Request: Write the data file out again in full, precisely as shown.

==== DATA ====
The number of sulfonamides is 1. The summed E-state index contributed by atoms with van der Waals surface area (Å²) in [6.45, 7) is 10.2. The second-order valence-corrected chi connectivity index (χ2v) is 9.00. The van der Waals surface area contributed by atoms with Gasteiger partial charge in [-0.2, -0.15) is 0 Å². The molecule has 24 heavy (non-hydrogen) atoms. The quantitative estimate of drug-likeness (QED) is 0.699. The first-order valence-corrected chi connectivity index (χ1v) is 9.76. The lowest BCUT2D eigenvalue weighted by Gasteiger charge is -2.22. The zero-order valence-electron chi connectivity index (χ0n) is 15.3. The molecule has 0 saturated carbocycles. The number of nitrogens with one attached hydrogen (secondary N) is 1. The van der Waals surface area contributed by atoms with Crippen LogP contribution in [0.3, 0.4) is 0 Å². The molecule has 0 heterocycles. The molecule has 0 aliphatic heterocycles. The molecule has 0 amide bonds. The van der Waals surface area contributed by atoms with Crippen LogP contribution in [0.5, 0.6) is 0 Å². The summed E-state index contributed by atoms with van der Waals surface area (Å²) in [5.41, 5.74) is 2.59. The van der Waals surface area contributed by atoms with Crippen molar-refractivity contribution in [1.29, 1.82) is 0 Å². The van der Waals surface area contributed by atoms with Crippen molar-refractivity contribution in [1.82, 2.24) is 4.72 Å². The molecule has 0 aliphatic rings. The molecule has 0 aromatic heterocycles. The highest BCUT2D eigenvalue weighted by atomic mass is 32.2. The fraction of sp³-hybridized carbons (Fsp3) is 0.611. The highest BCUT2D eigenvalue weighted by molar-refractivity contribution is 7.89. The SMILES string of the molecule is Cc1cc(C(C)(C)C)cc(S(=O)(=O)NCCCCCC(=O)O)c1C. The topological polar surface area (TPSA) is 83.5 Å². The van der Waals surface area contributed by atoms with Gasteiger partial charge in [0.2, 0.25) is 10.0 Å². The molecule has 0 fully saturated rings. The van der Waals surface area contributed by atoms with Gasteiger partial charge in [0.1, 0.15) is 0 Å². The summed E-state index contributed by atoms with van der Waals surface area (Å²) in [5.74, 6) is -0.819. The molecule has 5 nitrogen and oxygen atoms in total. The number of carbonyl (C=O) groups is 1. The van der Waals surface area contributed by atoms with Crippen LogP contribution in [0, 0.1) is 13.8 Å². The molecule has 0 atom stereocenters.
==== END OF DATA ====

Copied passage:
The number of sulfonamides is 1. The summed E-state index contributed by atoms with van der Waals surface area (Å²) in [6.45, 7) is 10.2. The second-order valence-corrected chi connectivity index (χ2v) is 9.00. The van der Waals surface area contributed by atoms with Gasteiger partial charge in [-0.2, -0.15) is 0 Å². The molecule has 24 heavy (non-hydrogen) atoms. The quantitative estimate of drug-likeness (QED) is 0.699. The first-order valence-corrected chi connectivity index (χ1v) is 9.76. The lowest BCUT2D eigenvalue weighted by Gasteiger charge is -2.22. The zero-order valence-electron chi connectivity index (χ0n) is 15.3. The molecule has 0 saturated carbocycles. The number of nitrogens with one attached hydrogen (secondary N) is 1. The van der Waals surface area contributed by atoms with Crippen LogP contribution in [0.3, 0.4) is 0 Å². The molecule has 0 heterocycles. The molecule has 0 aliphatic heterocycles. The molecule has 0 amide bonds. The van der Waals surface area contributed by atoms with Crippen LogP contribution in [0.5, 0.6) is 0 Å². The summed E-state index contributed by atoms with van der Waals surface area (Å²) in [5.41, 5.74) is 2.59. The van der Waals surface area contributed by atoms with Crippen molar-refractivity contribution in [1.29, 1.82) is 0 Å². The van der Waals surface area contributed by atoms with Crippen molar-refractivity contribution in [1.82, 2.24) is 4.72 Å². The molecule has 0 aliphatic rings. The molecule has 0 aromatic heterocycles. The highest BCUT2D eigenvalue weighted by atomic mass is 32.2. The fraction of sp³-hybridized carbons (Fsp3) is 0.611. The highest BCUT2D eigenvalue weighted by molar-refractivity contribution is 7.89. The SMILES string of the molecule is Cc1cc(C(C)(C)C)cc(S(=O)(=O)NCCCCCC(=O)O)c1C. The topological polar surface area (TPSA) is 83.5 Å². The van der Waals surface area contributed by atoms with Gasteiger partial charge in [0.2, 0.25) is 10.0 Å². The molecule has 0 fully saturated rings. The van der Waals surface area contributed by atoms with Gasteiger partial charge in [0.1, 0.15) is 0 Å². The summed E-state index contributed by atoms with van der Waals surface area (Å²) in [5.74, 6) is -0.819. The molecule has 5 nitrogen and oxygen atoms in total. The number of carbonyl (C=O) groups is 1. The van der Waals surface area contributed by atoms with Crippen LogP contribution in [0, 0.1) is 13.8 Å². The molecule has 0 atom stereocenters.